Page 53
solving how out of the Indefinite the Definite, out of the Eternal the Temporal, out of the Just the Unjust could by secession ever originate, the darker the night became.
Page 62
The wall of his self-sufficiency must be of diamond, if it is not to be demolished and broken, for everything is in motion against him.
Page 65
Instead of the expressions "positive" and "negative" he used the standing term "existent" and "non-existent" and had arrived with this at the proposition, that, in contradiction to Anaximander, this our world itself contains something "existent," and of course something "non-existent.
Page 68
But this very tautological knowledge called inexorably to him: what does not exist, exists not! What is, is! Suddenly he feels upon his life the load of an enormous logical sin; for had he not always without hesitation assumed that _there were existing_ negative qualities, in short a "Non-Existent," that therefore, to express it by a formula, A = Not-A, which indeed could only be advanced by the most out and out perversity of thinking.
Page 71
The material of our thinking according to Parmenides does not exist in perception at all but is brought in from somewhere else, from an extra-material world to which by thinking we have a direct access.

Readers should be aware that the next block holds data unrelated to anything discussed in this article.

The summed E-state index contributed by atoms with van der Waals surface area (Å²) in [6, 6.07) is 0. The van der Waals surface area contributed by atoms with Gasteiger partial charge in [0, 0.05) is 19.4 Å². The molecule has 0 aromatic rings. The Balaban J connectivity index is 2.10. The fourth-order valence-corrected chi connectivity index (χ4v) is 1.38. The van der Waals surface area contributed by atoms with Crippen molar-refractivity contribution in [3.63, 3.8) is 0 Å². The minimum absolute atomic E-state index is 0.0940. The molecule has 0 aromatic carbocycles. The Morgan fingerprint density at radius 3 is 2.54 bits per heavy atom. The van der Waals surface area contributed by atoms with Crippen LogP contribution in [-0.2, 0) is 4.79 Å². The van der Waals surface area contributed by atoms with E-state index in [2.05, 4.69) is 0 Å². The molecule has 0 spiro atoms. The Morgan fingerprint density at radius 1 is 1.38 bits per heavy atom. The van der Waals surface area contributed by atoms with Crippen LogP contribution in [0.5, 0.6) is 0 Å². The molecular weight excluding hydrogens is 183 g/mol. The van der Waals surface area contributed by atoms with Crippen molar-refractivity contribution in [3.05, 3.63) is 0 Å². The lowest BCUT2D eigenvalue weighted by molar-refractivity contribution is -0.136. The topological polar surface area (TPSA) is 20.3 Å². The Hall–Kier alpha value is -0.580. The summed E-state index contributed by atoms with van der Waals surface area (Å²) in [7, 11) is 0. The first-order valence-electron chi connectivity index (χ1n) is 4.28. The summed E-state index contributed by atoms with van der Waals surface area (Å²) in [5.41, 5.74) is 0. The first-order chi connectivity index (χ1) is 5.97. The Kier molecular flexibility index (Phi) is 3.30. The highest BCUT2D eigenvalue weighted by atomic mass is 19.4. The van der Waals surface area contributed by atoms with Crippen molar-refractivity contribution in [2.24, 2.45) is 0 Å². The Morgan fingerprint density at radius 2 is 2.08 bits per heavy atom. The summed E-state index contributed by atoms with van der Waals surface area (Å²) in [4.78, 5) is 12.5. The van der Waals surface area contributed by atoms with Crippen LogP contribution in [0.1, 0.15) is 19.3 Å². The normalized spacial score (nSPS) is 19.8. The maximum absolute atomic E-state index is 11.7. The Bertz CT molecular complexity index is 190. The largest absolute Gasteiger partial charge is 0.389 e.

Page 73
_ If he does in fact overtake the tortoise then this is an illogical phenomenon, and therefore at any rate not a truth, not a reality, not real "Being," but only a delusion.
Page 89
It is as though Anaxagoras was pointing at Phidias and in face of the immense work of art, the Cosmos, was calling out to us as he would do in front of the Parthenon: "The Becoming is no moral, but only an artistic phenomenon.
Page 91
That absolutely free will however can be conceived only as purposeless, somewhat after the fashion of children's play or the artist's bent for play.
Page 93
4 Against Anaxagoras.
Page 99
Every idea originates through equating the unequal.
Page 100
Out of the antithesis "liar" whom nobody trusts, whom all exclude, man demonstrates to himself the venerableness, reliability, usefulness of truth.
Page 105
_ Just as the bee works at the same time at the cells and fills them with honey, thus science works irresistibly at that great columbarium of ideas, the cemetery of perceptions, builds ever newer and higher storeys; supports, purifies, renews the old cells, and endeavours above all to fill that gigantic framework and to arrange within it the whole of the empiric world, _i.